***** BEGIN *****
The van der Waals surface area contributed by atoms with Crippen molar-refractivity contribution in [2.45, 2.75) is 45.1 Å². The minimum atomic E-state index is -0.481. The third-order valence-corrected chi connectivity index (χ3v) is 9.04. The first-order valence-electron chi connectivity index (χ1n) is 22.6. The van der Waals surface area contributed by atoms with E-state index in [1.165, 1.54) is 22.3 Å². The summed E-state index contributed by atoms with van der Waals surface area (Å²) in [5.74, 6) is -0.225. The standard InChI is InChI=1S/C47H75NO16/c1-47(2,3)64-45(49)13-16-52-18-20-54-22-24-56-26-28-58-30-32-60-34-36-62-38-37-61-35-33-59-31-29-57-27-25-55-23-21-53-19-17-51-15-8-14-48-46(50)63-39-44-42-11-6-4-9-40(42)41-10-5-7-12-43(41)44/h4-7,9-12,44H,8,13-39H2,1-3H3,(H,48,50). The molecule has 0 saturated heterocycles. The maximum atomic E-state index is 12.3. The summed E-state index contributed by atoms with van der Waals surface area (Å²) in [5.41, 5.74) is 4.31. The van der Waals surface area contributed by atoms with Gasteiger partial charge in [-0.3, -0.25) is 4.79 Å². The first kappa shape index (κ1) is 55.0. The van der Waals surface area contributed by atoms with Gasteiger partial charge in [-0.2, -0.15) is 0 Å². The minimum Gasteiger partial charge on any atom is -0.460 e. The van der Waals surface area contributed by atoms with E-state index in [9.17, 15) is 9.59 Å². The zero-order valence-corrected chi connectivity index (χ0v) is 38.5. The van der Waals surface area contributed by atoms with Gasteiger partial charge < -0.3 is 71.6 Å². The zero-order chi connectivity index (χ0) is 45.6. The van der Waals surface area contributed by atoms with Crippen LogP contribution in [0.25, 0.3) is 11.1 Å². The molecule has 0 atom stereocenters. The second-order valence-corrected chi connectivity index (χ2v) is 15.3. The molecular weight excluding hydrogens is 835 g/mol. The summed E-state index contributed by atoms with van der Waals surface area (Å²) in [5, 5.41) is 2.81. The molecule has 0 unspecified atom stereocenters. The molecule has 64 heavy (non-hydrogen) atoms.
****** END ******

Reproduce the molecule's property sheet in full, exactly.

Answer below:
The van der Waals surface area contributed by atoms with Crippen molar-refractivity contribution in [2.45, 2.75) is 45.1 Å². The minimum atomic E-state index is -0.481. The third-order valence-corrected chi connectivity index (χ3v) is 9.04. The first-order valence-electron chi connectivity index (χ1n) is 22.6. The van der Waals surface area contributed by atoms with E-state index in [1.165, 1.54) is 22.3 Å². The summed E-state index contributed by atoms with van der Waals surface area (Å²) in [5.74, 6) is -0.225. The standard InChI is InChI=1S/C47H75NO16/c1-47(2,3)64-45(49)13-16-52-18-20-54-22-24-56-26-28-58-30-32-60-34-36-62-38-37-61-35-33-59-31-29-57-27-25-55-23-21-53-19-17-51-15-8-14-48-46(50)63-39-44-42-11-6-4-9-40(42)41-10-5-7-12-43(41)44/h4-7,9-12,44H,8,13-39H2,1-3H3,(H,48,50). The molecule has 0 saturated heterocycles. The maximum atomic E-state index is 12.3. The summed E-state index contributed by atoms with van der Waals surface area (Å²) in [5.41, 5.74) is 4.31. The van der Waals surface area contributed by atoms with Gasteiger partial charge in [-0.3, -0.25) is 4.79 Å². The first kappa shape index (κ1) is 55.0. The van der Waals surface area contributed by atoms with Gasteiger partial charge in [-0.2, -0.15) is 0 Å². The minimum Gasteiger partial charge on any atom is -0.460 e. The van der Waals surface area contributed by atoms with E-state index in [9.17, 15) is 9.59 Å². The zero-order valence-corrected chi connectivity index (χ0v) is 38.5. The van der Waals surface area contributed by atoms with Gasteiger partial charge < -0.3 is 71.6 Å². The zero-order chi connectivity index (χ0) is 45.6. The van der Waals surface area contributed by atoms with Crippen LogP contribution in [0.25, 0.3) is 11.1 Å². The molecule has 0 atom stereocenters. The second-order valence-corrected chi connectivity index (χ2v) is 15.3. The molecular weight excluding hydrogens is 835 g/mol. The summed E-state index contributed by atoms with van der Waals surface area (Å²) in [5, 5.41) is 2.81. The molecule has 0 unspecified atom stereocenters. The molecule has 64 heavy (non-hydrogen) atoms.